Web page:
Height: 2.600 cm (amulet case)
Width: 2.500 cm
Depth: 0.800 cm
Length: 5.300 cm (bevelled rectangular plaque)
ME OA 1938.11-12.1 (bowl);ME OA 1939.3-13.1-39
Room 34: The Islamic world
Objects from the Nihavand find
Found at Nihavand, western Iran
11th-12th century AD
Belonging to 'the eminent courtier'
These silver objects were discovered together in Nihavand, in western Iran, along with a small gold wine-bowl, also in The British Museum. The find included an amulet case in nielloed silver, with its lid missing. Both sides of the case are decorated in repoussé technique with a peacock, surrounded by an inscription of sura 112 of the Qur'an, which translates: 'Say: He is God, One God, the Everlasting Refuge, who has not begotten, and has not been begotten, and equal to him is not any one.' The end of the case is decorated with a lion, in high relief.
The find also revealed two different series of silver plaques, to be attached to leather belts (or horse-trappings). One series is made using the repoussé technique, and has a bevelled design. The other series is decorated in a finer scrolling pattern against a black nielloed ground.
A buckle-ring from the same find names the owner of these precious items: Abu Shujac Inju Takin, 'the eminent courtier'. This is a Turkish name, and it is most likely that Abu Shujac was an official of the Seljuk Empire. The Seljuks were a Central Asian Turkish dynasty, which established an empire across the Islamic world, from Eastern Iran to Anatolia, during the eleventh century. This empire gradually disintegrated at the end of the twelfth century. The belt was an emblem of rank in Turkish societies, sometimes presented by the ruler to a deserving courtier. Abu Shujac's fine gilded silver belt may show that he was an official with important social standing.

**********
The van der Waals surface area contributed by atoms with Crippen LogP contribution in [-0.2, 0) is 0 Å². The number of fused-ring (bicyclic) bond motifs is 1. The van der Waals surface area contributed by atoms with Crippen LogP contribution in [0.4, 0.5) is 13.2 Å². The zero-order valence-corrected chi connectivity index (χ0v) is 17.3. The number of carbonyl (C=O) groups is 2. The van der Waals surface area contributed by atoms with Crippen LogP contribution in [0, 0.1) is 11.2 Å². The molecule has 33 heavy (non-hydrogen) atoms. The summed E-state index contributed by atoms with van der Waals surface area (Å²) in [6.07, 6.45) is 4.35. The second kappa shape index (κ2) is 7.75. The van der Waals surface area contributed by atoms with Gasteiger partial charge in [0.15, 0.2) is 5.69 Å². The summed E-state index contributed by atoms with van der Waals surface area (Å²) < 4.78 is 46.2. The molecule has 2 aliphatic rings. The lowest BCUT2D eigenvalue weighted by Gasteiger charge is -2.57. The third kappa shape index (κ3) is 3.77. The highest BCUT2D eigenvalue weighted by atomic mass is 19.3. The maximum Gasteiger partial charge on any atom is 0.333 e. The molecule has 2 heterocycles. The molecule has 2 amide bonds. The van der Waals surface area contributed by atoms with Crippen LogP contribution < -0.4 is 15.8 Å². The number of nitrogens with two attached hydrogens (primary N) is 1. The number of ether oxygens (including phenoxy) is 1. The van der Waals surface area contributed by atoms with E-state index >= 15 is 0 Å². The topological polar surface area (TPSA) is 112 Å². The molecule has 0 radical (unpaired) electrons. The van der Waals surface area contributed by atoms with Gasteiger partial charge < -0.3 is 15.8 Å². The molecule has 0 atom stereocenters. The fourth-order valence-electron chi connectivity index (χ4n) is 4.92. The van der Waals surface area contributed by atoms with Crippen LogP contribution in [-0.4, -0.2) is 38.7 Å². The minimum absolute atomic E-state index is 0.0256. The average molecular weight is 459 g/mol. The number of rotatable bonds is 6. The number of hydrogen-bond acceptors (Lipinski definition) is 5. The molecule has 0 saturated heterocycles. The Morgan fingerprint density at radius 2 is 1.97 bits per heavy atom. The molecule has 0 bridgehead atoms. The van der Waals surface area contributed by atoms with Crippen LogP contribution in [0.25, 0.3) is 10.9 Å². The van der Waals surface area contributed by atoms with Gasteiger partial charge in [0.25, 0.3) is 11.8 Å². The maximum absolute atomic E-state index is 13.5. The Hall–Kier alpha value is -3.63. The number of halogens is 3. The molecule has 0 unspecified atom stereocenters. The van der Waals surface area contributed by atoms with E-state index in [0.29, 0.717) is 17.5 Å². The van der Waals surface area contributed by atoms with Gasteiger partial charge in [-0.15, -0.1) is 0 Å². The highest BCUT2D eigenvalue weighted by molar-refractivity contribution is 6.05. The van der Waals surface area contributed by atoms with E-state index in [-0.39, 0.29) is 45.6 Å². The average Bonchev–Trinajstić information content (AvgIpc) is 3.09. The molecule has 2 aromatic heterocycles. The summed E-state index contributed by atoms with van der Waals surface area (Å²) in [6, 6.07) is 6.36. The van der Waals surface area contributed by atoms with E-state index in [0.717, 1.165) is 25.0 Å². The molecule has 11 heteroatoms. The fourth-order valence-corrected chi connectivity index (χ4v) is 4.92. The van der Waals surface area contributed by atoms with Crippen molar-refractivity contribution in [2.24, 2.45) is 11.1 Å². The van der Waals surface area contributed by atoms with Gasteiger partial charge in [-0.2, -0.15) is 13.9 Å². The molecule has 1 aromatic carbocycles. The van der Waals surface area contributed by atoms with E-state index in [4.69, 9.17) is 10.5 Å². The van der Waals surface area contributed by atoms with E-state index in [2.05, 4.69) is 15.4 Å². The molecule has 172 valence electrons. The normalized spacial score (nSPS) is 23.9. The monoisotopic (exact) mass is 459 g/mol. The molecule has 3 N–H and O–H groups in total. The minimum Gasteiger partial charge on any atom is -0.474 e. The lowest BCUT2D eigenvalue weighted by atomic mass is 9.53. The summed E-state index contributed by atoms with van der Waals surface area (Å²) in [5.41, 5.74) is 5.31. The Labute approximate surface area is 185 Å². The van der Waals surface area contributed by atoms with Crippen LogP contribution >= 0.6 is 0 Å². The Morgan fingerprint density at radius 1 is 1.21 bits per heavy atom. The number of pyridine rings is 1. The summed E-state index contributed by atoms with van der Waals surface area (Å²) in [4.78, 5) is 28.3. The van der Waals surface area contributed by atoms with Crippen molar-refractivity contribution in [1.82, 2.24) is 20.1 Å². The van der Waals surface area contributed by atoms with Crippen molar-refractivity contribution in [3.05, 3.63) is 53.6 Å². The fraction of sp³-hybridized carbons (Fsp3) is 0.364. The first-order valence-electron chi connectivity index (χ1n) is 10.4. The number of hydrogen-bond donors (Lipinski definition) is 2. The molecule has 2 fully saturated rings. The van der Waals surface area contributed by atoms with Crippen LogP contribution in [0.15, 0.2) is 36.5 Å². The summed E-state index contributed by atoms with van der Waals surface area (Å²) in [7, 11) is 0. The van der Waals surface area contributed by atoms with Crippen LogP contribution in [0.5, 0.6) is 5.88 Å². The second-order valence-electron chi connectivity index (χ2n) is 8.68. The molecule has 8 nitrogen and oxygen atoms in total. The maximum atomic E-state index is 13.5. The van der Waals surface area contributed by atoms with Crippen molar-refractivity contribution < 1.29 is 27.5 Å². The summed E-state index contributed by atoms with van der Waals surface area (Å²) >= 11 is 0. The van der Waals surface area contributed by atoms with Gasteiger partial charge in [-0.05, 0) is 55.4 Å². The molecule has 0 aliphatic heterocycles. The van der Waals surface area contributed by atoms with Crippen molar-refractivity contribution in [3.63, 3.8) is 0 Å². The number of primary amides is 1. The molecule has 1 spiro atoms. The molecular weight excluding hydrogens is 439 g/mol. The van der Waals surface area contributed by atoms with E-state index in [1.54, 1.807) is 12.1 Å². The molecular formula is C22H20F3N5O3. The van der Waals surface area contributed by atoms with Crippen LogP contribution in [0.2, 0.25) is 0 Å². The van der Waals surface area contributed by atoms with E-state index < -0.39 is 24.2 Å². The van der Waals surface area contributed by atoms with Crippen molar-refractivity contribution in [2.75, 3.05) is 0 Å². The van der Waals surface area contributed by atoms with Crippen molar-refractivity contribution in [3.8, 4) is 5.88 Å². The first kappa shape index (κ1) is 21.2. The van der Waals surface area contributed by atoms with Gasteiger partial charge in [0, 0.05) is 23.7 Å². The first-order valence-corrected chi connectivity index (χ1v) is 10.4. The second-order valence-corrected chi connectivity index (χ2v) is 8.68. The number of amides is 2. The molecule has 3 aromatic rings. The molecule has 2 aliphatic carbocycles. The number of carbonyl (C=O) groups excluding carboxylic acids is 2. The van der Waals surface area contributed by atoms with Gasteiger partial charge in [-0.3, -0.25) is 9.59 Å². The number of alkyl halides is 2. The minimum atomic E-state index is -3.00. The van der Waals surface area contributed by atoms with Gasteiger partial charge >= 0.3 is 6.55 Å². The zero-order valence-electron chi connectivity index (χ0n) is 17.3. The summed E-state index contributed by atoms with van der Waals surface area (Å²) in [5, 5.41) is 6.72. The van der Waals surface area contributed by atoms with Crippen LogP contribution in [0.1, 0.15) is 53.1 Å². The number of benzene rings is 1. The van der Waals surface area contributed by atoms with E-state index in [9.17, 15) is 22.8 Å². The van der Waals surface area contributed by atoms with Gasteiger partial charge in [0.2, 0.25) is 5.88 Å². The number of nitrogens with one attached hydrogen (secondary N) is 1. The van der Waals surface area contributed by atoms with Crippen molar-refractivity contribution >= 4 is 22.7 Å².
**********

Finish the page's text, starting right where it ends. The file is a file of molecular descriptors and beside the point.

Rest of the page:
R. Ward, Islamic metalwork (London, The British Museum Press, 1993)
B. Gray, 'A Seljuq hoard from Persia', The British Museum Quarterly-5, 13: 3 (1938-39), pp. 73-79, plates 32-33
R. Hasson, Early Islamic jewellery (L.A. Mayer Memorial Institute for Islamic Art, Jerusalem, 1987)